After a quick look at the menu I immediately asked for a table. Paradise Pit Barbecue would be a better name for the restaurant, which is run by members of the Paradise Porkers barbecue team. There seems to be a recent trend of barbecue teams opening restaurants. I've been extremely impressed by the barbecue at the recently-opened Ty's Bar-B-Que in the Wolfchase area. And I was already somewhat familiar with the Paradise Porkers, having hazy memories of ending up drinking and singing along with Jimmy Buffett tunes in the team's tent late one night during this year's Memphis in May barbecue contest.
The walls are decorated with some of the trophies the team has picked up on the competition barbecue circuit. The fake parrot is a pretty good indicator of the type of decor exhibited throughout the restaurant. Some people will love it, some people will hate it. I've never worried too much about design aesthetics in barbecue joints as long as the food is good.
I asked about the ribs on the menu but my server told me they are served wet so I opted for the pulled pork plate instead. The meat had a great mix of textures from the inner and outer sections of the shoulder with plenty of delicious bark and a nice, deep smoke ring. The baked beans were loaded with smoked pork to a nearly 50/50 ratio of meat to beans while the slaw was a solid example the vinegar-based style I prefer.
The pulled pork was served unsauced and good enough to be eaten that way. There were bold and sweet varieties of barbecue sauce located at the table, sitting on a paper towel roll beneath a fake window framing a large photograph of an ocean setting. The fake window views are arranged next to tables throughout the restaurant. Once again, you won't find any subtlety in the restaurant's theme. I'm not a fan of sweet barbecue sauces so I tried the bold and it ended up being good enough for me to apply a relatively generous, by my standards, amount to my meat.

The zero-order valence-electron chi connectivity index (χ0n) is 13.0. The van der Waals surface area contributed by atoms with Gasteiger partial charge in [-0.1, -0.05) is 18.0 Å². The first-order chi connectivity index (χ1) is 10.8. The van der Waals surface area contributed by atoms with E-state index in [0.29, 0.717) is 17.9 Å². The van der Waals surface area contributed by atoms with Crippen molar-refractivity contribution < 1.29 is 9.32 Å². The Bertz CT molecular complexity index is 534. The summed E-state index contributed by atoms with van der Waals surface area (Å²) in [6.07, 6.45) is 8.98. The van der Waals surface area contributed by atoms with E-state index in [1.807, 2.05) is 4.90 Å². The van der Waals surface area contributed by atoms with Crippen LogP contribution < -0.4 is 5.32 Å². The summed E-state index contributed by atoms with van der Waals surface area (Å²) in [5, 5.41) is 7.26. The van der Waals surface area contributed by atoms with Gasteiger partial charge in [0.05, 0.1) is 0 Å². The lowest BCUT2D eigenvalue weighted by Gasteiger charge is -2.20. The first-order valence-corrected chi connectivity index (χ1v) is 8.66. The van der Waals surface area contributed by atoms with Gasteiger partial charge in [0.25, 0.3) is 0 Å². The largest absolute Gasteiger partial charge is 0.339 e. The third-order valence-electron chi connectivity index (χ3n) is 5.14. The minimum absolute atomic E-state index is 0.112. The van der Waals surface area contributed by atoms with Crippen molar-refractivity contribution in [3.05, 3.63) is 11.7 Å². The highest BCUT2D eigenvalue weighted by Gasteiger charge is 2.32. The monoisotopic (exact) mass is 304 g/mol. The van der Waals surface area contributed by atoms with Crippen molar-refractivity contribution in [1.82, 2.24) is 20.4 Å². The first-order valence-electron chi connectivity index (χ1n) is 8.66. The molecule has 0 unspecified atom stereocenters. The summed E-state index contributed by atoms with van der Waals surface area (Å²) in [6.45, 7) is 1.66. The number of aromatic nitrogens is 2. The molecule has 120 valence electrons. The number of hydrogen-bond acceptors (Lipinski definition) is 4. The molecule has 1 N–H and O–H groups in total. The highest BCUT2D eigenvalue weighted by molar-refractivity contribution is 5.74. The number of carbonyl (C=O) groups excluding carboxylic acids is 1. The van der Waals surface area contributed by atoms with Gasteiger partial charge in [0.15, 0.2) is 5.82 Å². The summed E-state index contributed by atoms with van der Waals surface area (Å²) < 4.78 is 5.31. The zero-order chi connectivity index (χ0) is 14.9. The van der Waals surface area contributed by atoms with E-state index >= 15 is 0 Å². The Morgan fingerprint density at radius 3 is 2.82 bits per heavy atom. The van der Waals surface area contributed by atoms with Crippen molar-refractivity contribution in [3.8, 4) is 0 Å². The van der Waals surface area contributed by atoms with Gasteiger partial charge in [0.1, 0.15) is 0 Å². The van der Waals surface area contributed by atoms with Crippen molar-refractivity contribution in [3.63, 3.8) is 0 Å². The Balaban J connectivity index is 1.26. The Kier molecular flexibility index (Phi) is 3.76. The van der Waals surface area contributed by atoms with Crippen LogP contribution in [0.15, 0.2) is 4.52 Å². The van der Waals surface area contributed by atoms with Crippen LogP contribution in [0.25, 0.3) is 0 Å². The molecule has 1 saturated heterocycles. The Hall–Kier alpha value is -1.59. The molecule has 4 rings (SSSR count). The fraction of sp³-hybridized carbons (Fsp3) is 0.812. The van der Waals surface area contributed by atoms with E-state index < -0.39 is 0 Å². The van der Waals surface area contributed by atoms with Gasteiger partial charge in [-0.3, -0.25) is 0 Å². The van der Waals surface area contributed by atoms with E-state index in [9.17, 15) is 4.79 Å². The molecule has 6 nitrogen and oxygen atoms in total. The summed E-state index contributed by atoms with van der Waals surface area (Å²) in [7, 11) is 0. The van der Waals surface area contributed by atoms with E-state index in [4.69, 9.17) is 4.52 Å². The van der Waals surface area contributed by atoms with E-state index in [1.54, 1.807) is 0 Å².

The pulled pork at the old Post Office Barbecue packed in some impressive smoke penetration so I was happy to see the building, and its barbecue pit, back in use*. The term "competition barbecue" gets thrown around so much in restaurant advertising that it is as meaningless as seeing "real pit" or "hickory" in a restaurant's name. But the pulled pork at Paradise Grill was genuinely good enough to compete with some of the best I've tried.
In other barbecue related news from the same day I tried Paradise Grill: As I was traveling up Highway 51 I noticed some major work being done on the Barb-A-Rosa's B-B-Q building. Barb-A-Rosa's closed a few months ago. I pulled into the parking lot to ask one of the workers if the building was being demolished or renovated since it was impossible to tell at the time. He said they were doing renovation work and planned to have the place reopened in a few weeks. While I've been pretty underwhelmed by the barbecue at Barb-A-Rosa's in the past the staff has always been very friendly so I'll gladly give the refurbished restaurant another chance when it reopens.
*UPDATE: I assumed that the Paradise Grill was using the same barbecue pit that Post Office used when it was at the same location. It turns out I was wrong. During a return visit I spent some time talking to owner Mike Godwin. The owner of Post Office kept his smoker when he closed the restaurant. Godwin cooks his barbecue behind the restaurant in the same Cadillac Cooker rig that he used for competition with the Paradise Porkers. All his cooking is done with lump charcoal and cherry wood and he doesn't split the cherry logs until right before they go into the cooker's firebox in order to get as much flavor from them as possible.